Community Investment Suncor believes in giving back to the communities where we operate. In 2007 and 2008, Suncor and the Suncor Energy Foundation invested a total of $24.9 million in hundreds of charitable organizations and non-profit groups. Some highlights of community investments initiated over the past two years include: $2 million over five years to improve health programs in the Wood Buffalo region. $2.5 million for a new performing arts centre in Fort McMurray. $2 million over five years to build a gallery dedicated to teens at the new Telus World of Science centre in Calgary. $1.05 million over three years to establish a Sustainability Centre at Lambton College in Sarnia, Ontario. Community Infrastructure Suncor recognizes the infrastructure pressures oil sands development places on communities in northern Alberta. Through our participation with the Oil Sands Developers Group (OSDG), we have played a key role in making the Alberta government aware of local infrastructure needs and encouraging long-term planning and funding initiatives. Suncor is particularly active on the critical issue of developing more housing, including low-cost housing. Brenda Erskine, Suncor’s director of stakeholder and community relations, oil sands, also serves as chair of the Wood Buffalo Housing and Development Corporation and chair of the OSDG’s housing committee. Aboriginal Relations Many of Suncor’s operations are located on or near the traditional lands of Aboriginal peoples. Suncor recognizes Aboriginal peoples as the original and continuing inhabitants of the land and accepts we have mutual responsibilities and obligations toward the land. We consult closely with our Aboriginal neighbours and, where possible, we incorporate traditional environmental knowledge into our plans. Suncor is currently working on “good neighbour agreements” with the First Nations and Métis in the Wood Buffalo area to look at long-term issues of concern in their communities and how we can work together on solutions. Suncor also works with Aboriginal communities to identify business opportunities that let us tap into their skills and expertise. Since 1992, Suncor has spent more than $1 billion on goods and services from Aboriginal companies in the Wood Buffalo region—including $367 million in 2007 and 2008. But it’s not simply about cash infusions. In 2008, we entered a partnership with the Fort McKay First Nation and contributed start-up funding for a business “incubator” to promote economic development and entrepreneurship in Fort McKay. The incubator will provide small business guidance in marketing, human resources and finance. Downstream Health Concerns For years, residents of Fort Chipewyan, Alberta, have raised concerns about cancer rates in their community. Many residents attribute the cancers to contamination from a range of upstream industrial development, including oil sands operations, uranium mining and pulp mills. In February 2009, the Alberta Cancer Board released a study of a rare cancer called cholangiocarcinoma in Fort Chipewyan. The study made three key points: The incidence of rare cancers in Fort Chipewyan is within the expected range. The cancer rate overall was higher than expected. The findings are based on a small number of cases and could be due to chance, increased detection or increased risk in the community. While the study of the cancer incidence in Fort Chipewyan found levels of the rare cancer were not higher than expected, it did point to the need for a detailed, long-term analysis to understand the reasons for the higher rates. Suncor takes the issue of downstream health concerns very seriously. We are making a renewed effort to ensure the residents and other stakeholders understand what Suncor is doing to protect regional water, land and air quality and to quickly inform them of any regulatory exceedances. Suncor works on several fronts to ensure our operations have minimal impact on the quality of water in the Athabasca River. The Regional Acquatics Monitoring Program (RAMP), which began extensive monitoring of the river in 1997, has found no discernable water quality changes either upstream or downstream of oil sands operations. Our Employees Suncor strives to be an employer of choice by providing competitive compensation and benefits, opportunities for professional advancement and the chance to be part of a socially responsible and ethical company. We recognize the proposed merger of Suncor and Petro- Canada will result in areas of overlap and some job losses. We are committed to dealing with all affected employees with fairness and respect. We believe that in the longer term, the proposed merger will create new and broader career opportunities within a stronger company. On the web: A question and answer with Suncor’s Brenda Erskine on meeting the infrastructure challenge; a feature on new process safety initiatives; and more details on Aboriginal and employee relations can be found in the “Supporting Social Well-Being” section. social performance 13 2009 summary report on sustainability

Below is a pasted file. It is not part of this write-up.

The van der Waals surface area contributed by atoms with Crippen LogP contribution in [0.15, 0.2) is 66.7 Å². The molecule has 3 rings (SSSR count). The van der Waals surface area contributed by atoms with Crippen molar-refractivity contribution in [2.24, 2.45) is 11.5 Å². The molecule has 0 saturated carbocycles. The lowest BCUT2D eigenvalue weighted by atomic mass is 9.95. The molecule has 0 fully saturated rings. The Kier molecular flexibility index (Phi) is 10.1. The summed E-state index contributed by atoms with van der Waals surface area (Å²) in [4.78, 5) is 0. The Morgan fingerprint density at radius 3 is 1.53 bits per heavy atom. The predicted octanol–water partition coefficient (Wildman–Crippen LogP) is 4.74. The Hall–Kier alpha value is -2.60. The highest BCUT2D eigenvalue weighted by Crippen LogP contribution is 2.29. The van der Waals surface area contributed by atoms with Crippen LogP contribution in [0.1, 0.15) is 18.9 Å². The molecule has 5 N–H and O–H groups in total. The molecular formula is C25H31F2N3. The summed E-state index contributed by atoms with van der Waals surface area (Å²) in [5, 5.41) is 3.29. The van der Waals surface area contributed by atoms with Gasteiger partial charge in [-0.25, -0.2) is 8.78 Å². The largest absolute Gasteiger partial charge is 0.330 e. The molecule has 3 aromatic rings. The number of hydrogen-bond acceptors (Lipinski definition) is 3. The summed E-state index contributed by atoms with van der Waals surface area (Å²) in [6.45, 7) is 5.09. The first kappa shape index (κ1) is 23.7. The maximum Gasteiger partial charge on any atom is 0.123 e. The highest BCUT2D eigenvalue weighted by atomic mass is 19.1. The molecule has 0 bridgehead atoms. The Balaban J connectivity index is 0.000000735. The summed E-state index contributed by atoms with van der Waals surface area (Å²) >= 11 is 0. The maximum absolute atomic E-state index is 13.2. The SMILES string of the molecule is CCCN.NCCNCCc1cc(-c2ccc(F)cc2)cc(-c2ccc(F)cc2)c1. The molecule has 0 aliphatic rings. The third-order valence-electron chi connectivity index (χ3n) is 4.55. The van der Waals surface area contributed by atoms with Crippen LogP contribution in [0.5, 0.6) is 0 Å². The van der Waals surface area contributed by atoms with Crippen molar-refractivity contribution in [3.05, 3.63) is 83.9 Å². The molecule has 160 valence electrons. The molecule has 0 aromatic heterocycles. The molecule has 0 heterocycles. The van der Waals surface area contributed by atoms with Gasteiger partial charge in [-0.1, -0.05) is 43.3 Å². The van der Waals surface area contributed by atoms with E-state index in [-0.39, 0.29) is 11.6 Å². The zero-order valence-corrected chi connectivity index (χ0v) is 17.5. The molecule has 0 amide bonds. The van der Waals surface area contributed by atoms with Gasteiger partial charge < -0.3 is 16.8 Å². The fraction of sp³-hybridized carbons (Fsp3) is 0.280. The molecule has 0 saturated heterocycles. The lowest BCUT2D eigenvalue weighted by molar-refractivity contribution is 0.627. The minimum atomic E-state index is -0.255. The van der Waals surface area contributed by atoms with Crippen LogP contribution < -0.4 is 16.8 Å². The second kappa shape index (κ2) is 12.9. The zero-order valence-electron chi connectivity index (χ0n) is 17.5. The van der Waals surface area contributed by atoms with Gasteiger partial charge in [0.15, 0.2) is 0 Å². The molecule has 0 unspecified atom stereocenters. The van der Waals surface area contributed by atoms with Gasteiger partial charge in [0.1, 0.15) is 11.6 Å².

2008 Corporate Sustainability Report -